In Washington, the stove has become a symbol of the culture wars for Republicans who claim the government wants to regulate consumers’ fuel choices. “God. Guns. Gas stoves,” wrote Ohio Rep. Jim Jordan. twitter in January.

The Republican-controlled House last month passed the Save Our Gas Stoves Act and the Gas Stove Protection and Freedom Act, which would block the CPSC’s ban on stoves.

The AGA welcomed the bill, arguing that “customers want natural gas,” urging it to pass in the Democratic-controlled Senate. The U.S. Public Gas Association, which represents municipally owned utilities, Said The bill would “block regulatory attacks on gas-cooking products that significantly impact the direct use of natural gas, allegations by APGA members.”

Utilities have warned investors of the threat of restrictions. Houston-based CenterPoint Energy, which supplies gas in six states, said in its annual report that customer growth could be impacted by “a ban or further regulation of natural gas-fired equipment.” I warned you there is.

Asked about federal lobbying, Centerpoint said it believes it is important for the Congressional Office to understand the impact of regulations and laws on customers’ fuel choices.

Consumers Energy, a subsidiary of CMS Energy, said its Michigan utility “is focused on policies that provide optimal service and affordable access to energy” to its customers. We support the bipartisan Protect Your Gas Stove Act and hope to encourage further discussion,” he added. It calls for cooperation among policy makers as we work towards the goal of achieving a carbon-neutral natural gas system by 2050. ”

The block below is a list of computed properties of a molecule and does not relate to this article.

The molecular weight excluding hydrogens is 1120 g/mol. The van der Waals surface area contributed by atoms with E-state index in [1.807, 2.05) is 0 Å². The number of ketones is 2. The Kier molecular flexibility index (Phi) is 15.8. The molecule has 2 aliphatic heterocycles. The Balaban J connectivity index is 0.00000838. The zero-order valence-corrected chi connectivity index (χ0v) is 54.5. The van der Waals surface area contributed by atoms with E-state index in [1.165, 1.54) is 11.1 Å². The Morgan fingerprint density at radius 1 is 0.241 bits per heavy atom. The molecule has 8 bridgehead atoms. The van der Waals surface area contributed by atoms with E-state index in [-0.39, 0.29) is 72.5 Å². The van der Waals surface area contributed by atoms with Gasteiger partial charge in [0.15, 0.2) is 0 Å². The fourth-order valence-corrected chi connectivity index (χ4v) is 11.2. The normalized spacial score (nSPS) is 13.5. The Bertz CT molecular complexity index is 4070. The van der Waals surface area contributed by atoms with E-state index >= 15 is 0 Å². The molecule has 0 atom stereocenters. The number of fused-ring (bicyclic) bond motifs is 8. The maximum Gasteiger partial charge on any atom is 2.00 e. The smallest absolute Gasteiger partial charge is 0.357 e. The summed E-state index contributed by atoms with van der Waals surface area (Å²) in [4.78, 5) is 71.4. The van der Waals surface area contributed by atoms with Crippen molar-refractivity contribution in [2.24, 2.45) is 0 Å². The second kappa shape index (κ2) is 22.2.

The UK-based National Grid, which has operations in the northeastern United States, also lobbied for the Gas Stove Protection and Freedom Act and the Save Our Gas Stove Act. record but the records do not specify the company’s position on the bill. National Grid did not respond to a request for comment.

Kelly of Hennessy Funds said the energy used in stoves is a “pretty small” share of a gas utility’s total revenue. At home, natural gas is mainly used for heating.

But gas stoves are coming under scrutiny as climate change advocates push for widespread electrification of energy systems that use zero-carbon sources such as solar, wind and nuclear instead of direct burning of fuel. It is

“One of the reasons the industry and industry groups are fighting so hard against this is because it could be seen as a first step,” Kelly said.

Joe Vukovich of the Natural Resources Defense Council environmental group accused the industry of taking a “scorched earth” approach.

“They keep trying to portray what is not a gas stove ban as if it were a gas stove ban,” Vukovich said. “This is a strategy that we have seen in various policy areas trying to portray what the opposition is doing as prohibitions and anti-consumer choices and how bad it is and how un-American it is. I claim there is.”

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https://www.ft.com/content/aece8bad-a4cf-462c-b2b3-5df10c7548a4 U.S. utility defends gas stoves to avert electrification threat